Wingspan's Puertas Abiertas has become more than a social and outreach project for Tucson's LGBT Latin community.
For the past four years, through special projects and its annual Latin@ LGBT Pride Week, Puertas Abiertas has brought immigration and other issues involving Latinos front and center in the LGBT community.
Longtime community volunteer Jerry Che Diaz has been involved in helping organize several Latin@ LGBT Pride weeks, and other events working with local groups like Derechos Humanos, No More Deaths and Casa Mariposa, as well as local DREAMers.
"There are people in the LGBT community who often don't know what's going on in immigration," Diaz says, explaining why he and other Puertas Abiertas volunteers like to get involved in those issues and present them to the LGBT and greater community as often as possible.
Because of its affiliation with Wingspan, Diaz says it's also important that the project be seen as a bridge when LGBT Latinos come forward needing help with immigration and detention issues. "We have those relationships to send people where they can get what they need. Those connections are important."
And the group has been instrumental in bringing together the greater Latino community, such as with the coming-out dance parties at La Cocina, which Diaz said have become an important gathering spot for Tucson's activist community.
But it's during Latin@ Pride Week, held every September, that Puertas Abiertas celebrates those connections for an entire week, unlike Tucson's one-day Pride event and parade held in October.
This year, the week starts with a Mr. and Mrs. Latin@ LGBTQ Pride Pageant at 6 p.m., Saturday, Sept. 14, at IBT's, 616 N. Fourth Ave. There is a suggested $5 donation (to compete in the pageant, email Alex Lopez at email@example.com).
On Sunday, Sept. 15, the Dia de Familia/Family Day Picnic will start at 4:30 p.m. at 317 W. 23rd St. It's being held in collaboration with the immigrant rights group Corazon de Tucson. The event is free and family friendly.
Art and activism collide on Monday, Sept. 16, with a free LGBTQ and allies art exhibition, Somos, Viva Los Queer! at Studio One, 197 E. Toole Ave. (Email art submissions to firstname.lastname@example.org.).
At 7 p.m., Tuesday, Sept. 17, Margarita, an award-winning film by Dominique Cardona and Laurie Colbert, will be screened at Fluxx Studio and Gallery, 414 E. Ninth St. It's a family drama seen through the eyes of Margarita, an undocumented nanny and lesbian living in Canada and dealing with social injustice and immigration policies. The event is hosted by Beverly Seckinger of the Lesbian Looks film series.
Also on Tuesday, Sept. 17, is Botanas! from 3 to 6 p.m. as part of the EON Youth program at Wingspan, 430 E. Seventh St.
At 5 p.m. on Wednesday, Sept. 18, Food Truck ... Drag will begin at the Steinfeld Warehouse, 101 W. Sixth St. An LGBT drag performance will be paired with edibles from Tucson food trucks. Also collaborating on the event are the Warehouse Arts Management Organization and Dinnerware Artspace.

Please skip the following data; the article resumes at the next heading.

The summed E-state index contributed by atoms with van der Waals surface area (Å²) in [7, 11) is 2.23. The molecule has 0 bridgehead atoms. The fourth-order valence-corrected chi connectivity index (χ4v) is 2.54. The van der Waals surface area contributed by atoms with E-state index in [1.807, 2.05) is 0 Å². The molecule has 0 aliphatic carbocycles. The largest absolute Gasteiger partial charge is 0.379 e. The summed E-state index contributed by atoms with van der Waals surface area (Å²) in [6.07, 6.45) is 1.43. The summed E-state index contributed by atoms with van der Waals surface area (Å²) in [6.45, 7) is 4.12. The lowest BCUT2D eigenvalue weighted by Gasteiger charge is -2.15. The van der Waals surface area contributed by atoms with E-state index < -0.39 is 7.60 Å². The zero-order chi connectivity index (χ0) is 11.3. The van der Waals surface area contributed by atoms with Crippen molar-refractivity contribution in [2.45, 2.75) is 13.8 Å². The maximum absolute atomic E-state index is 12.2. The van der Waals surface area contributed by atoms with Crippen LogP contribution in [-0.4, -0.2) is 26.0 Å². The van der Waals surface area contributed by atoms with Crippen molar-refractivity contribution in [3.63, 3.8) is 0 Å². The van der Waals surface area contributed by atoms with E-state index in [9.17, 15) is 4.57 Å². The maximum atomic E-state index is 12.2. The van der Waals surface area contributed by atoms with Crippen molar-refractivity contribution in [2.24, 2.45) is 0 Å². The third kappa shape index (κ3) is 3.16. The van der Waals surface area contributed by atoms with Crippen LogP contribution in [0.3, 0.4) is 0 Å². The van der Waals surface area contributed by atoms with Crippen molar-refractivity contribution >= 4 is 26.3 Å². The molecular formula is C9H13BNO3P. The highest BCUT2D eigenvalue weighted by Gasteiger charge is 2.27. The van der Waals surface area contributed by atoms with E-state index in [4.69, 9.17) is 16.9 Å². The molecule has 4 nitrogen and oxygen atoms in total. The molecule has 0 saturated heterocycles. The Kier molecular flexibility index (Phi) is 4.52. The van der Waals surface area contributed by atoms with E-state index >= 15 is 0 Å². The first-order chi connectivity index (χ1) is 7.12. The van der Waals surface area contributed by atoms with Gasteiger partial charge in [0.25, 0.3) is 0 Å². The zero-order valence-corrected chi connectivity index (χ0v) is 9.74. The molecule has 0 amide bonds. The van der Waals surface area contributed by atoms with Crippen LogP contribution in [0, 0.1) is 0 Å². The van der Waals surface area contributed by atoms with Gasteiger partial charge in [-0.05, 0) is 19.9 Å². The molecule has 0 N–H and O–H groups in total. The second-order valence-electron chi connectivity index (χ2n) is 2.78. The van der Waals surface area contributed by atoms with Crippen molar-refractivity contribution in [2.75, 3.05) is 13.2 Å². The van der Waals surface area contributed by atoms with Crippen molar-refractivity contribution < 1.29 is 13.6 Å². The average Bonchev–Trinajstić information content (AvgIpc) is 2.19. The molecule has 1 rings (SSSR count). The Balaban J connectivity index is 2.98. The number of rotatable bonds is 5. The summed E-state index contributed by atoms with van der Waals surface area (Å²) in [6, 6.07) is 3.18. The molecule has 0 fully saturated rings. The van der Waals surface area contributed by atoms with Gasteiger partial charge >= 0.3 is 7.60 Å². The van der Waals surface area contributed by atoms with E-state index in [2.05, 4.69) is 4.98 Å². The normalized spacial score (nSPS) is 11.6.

The celebration heads back to Fluxx at 7 p.m. Thursday, Sept. 19, for a Latin@ Pride Odyssey Storytelling event, Tradiciones y Transiciones/Traditions and Transitions. A $7 donation is suggested. The event will be hosted by Diaz, and seven community members (including this reporter) will share their stories.
The celebration ends on Friday, Sept. 20, with El Tambo: Cumbia y Mas, starting at 9 p.m. at Club Congress, 311 E. Congress St. The event is hosted by DJ Dirtyverbs and Diaz, and will include the Quita Penas band from California, burlesque from Lola Torch and more. The 21-and-older show is $5 at the door.
Diaz says he still gets asked why Tucson needs a Latin@ Pride Week—as though it divides the community rather than unites it—but all he has to do is look at the audience during the events to know that it brings people together.
"We invite everyone to participate and learn about our culture," Diaz says.
Paco Velez, a bilingual Wingspan anti-violence advocate, has been working with Puertos Abiertas and this is his second year helping with Latin@ Pride Week. Velez agrees with Diaz that the events and activities have focused on community issues and creating more partnerships with other agencies and allies in the community.
"A great example is the brunch bingo we did with Casa Mariposa. That day, half our proceeds went to helping LGBT undocumented," Velez says.
What Velez also likes about Latin@ Pride Week is that there's something for everyone. "I'm particularly excited about this week. It's already taken a life of its down. I want this to continue and I think this will now become a Tucson staple."
Why Latin-specific pride? Velez says that when you're at the events, it's easy to see what the community needs. And because a large part of Tucson's LGBT community is Latino, it makes sense to celebrate their presence.
"I think that it's important to celebrate who we are, and Tucson lends itself to it as well," he says.
The fact that the week is held in September is also significant, he says, because many Latin-American countries celebrate their independence days this month.
"It helps us embrace everybody in our community even more," he says.